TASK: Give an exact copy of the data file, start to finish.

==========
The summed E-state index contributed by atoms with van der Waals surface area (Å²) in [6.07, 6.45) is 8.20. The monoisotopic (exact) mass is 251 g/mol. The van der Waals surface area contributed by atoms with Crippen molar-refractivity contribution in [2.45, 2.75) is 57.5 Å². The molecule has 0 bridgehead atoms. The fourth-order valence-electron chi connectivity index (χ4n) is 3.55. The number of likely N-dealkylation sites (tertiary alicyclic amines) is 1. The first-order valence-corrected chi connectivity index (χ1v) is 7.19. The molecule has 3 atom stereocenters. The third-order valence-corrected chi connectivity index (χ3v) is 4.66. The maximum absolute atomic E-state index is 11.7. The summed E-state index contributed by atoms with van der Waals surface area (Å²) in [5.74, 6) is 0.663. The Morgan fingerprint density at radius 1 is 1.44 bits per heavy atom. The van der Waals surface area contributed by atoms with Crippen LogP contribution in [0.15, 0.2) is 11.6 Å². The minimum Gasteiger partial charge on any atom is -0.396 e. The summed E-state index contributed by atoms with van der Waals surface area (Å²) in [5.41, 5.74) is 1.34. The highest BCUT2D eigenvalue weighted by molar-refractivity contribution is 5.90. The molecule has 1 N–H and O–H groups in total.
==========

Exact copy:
The summed E-state index contributed by atoms with van der Waals surface area (Å²) in [6.07, 6.45) is 8.20. The monoisotopic (exact) mass is 251 g/mol. The van der Waals surface area contributed by atoms with Crippen molar-refractivity contribution in [2.45, 2.75) is 57.5 Å². The molecule has 0 bridgehead atoms. The fourth-order valence-electron chi connectivity index (χ4n) is 3.55. The number of likely N-dealkylation sites (tertiary alicyclic amines) is 1. The first-order valence-corrected chi connectivity index (χ1v) is 7.19. The molecule has 3 atom stereocenters. The third-order valence-corrected chi connectivity index (χ3v) is 4.66. The maximum absolute atomic E-state index is 11.7. The summed E-state index contributed by atoms with van der Waals surface area (Å²) in [5.74, 6) is 0.663. The Morgan fingerprint density at radius 1 is 1.44 bits per heavy atom. The van der Waals surface area contributed by atoms with Crippen LogP contribution in [0.15, 0.2) is 11.6 Å². The minimum Gasteiger partial charge on any atom is -0.396 e. The summed E-state index contributed by atoms with van der Waals surface area (Å²) in [5.41, 5.74) is 1.34. The highest BCUT2D eigenvalue weighted by molar-refractivity contribution is 5.90. The molecule has 1 N–H and O–H groups in total.